[Last] week’s U.S. House passage of the Every Student Succeeds Act, a reauthorization of the Elementary and Secondary Education Act, makes it clear: If you want to see education policy in the next few years, look to state capitols, not Washington, D.C.
The current version of the law, the No Child Left Behind Act, created a federal system of testing and accountability, and many educators and policy makers contended that that law was too constraining and created some harmful side-effects.
ESSA would largely restore the system that existed prior to NCLB, in which states had greater authority over their testing and accountability systems.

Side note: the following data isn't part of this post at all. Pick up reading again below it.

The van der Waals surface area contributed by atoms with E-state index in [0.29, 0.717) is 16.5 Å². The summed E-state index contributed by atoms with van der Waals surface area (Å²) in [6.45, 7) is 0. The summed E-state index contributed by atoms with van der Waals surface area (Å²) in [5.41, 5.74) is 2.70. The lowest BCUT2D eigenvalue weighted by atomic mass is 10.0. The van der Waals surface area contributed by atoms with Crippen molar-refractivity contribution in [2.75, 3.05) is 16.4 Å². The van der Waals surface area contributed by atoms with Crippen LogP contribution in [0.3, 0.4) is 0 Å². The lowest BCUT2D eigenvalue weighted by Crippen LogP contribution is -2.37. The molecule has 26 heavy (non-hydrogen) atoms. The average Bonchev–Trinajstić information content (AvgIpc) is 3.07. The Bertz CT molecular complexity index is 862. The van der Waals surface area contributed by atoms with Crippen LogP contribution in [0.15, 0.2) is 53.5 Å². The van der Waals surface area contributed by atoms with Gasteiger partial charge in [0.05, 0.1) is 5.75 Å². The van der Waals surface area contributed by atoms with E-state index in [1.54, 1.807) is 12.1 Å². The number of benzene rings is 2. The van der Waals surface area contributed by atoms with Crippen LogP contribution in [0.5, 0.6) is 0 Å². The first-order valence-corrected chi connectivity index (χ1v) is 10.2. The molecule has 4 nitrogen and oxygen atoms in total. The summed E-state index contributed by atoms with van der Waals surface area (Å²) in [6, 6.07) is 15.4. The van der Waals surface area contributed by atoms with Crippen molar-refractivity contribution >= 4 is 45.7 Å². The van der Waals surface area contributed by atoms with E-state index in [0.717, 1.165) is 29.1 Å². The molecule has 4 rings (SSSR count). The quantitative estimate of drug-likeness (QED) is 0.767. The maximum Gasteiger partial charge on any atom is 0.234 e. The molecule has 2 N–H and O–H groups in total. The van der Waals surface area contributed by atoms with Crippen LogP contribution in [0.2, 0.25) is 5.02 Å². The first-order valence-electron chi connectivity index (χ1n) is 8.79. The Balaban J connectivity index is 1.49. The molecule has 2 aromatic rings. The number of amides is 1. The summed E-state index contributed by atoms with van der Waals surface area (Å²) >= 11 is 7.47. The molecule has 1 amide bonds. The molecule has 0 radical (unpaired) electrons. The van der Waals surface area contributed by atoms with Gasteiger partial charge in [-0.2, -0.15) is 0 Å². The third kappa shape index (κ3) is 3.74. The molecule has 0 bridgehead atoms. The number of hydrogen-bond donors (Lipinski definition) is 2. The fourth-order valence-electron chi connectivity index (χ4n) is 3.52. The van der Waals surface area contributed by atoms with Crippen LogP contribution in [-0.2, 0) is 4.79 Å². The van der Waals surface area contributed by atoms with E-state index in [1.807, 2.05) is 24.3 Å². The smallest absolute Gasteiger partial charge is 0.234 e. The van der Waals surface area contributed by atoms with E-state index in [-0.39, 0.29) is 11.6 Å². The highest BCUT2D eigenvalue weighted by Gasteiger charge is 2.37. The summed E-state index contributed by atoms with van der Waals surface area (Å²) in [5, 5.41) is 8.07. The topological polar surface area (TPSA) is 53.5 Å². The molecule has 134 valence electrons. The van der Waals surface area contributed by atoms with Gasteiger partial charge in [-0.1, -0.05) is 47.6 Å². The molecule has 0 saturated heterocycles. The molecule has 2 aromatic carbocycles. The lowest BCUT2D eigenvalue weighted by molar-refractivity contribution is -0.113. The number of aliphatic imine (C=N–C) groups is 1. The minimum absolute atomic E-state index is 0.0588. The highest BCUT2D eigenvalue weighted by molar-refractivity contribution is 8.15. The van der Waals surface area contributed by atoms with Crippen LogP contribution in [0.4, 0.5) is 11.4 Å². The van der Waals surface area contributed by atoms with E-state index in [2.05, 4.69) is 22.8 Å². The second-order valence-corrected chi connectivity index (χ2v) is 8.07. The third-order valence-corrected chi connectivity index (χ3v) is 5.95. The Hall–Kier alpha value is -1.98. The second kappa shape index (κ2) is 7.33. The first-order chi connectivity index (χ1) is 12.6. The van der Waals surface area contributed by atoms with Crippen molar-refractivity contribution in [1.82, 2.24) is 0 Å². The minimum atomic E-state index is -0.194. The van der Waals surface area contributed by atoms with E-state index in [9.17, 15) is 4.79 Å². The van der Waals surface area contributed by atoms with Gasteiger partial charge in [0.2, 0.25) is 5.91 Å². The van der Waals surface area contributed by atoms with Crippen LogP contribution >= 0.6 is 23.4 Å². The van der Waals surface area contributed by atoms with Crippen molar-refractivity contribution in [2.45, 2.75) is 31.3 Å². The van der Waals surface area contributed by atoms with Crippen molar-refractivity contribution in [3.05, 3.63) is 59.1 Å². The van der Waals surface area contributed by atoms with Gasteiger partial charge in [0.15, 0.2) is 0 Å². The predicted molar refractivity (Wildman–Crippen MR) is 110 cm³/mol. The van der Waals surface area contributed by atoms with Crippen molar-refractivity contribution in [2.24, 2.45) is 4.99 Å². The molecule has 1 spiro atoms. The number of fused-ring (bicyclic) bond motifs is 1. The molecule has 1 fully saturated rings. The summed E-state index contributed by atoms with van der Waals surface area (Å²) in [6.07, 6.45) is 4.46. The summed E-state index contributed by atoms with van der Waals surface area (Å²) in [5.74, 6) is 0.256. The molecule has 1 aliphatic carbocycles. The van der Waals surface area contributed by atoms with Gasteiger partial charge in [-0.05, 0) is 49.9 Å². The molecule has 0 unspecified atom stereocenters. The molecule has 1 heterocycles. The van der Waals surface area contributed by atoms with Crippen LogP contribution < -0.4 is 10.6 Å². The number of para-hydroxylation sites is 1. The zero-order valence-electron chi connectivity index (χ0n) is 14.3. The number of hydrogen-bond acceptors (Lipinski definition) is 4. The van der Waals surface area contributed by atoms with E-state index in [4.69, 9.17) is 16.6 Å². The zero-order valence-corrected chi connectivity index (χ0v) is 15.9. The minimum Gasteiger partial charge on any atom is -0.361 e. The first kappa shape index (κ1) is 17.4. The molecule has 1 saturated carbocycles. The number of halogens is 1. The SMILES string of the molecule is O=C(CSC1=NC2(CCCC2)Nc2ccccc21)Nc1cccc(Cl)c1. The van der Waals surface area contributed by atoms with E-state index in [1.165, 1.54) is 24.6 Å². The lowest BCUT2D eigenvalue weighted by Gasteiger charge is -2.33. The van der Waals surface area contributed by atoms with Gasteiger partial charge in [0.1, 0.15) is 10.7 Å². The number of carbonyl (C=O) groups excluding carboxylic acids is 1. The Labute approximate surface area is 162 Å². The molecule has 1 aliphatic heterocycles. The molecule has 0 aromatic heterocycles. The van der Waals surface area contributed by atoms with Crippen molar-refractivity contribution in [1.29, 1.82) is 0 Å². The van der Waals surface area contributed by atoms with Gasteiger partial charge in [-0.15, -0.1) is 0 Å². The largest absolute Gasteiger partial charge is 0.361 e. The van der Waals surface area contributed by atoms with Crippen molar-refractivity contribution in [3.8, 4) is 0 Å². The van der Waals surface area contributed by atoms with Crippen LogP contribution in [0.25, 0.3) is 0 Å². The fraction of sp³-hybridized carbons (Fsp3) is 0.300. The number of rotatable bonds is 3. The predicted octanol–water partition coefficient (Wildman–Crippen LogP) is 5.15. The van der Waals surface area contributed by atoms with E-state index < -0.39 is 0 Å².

NCLB was enacted in 2002, and was scheduled to expire in 2007. Congress has failed to revise the law since then, and the U.S. Department of Education has issued waivers to nearly all states from the law based on certain conditions. Many believe the Obama Administration over-stepped its authority in imposing these conditions on states. Ironically, this had the effect of putting more pressure on Congress to finally fix NCLB.
The ESSA would retain NCLB’s requirement that states test all students in grades three through eight every year, and at least one grade every year in high school, in reading and mathematics. But unlike with NCLB, states would be able to create their own accountability system to determine the consequences associated with those tests. However, states would be required to intervene in schools in the lowest 5 percent of performance, those with groups of underserved students that consistently demonstrate low performance, and those with graduation rates below 67 percent. What these interventions would look like would be up to the states. <Read more.>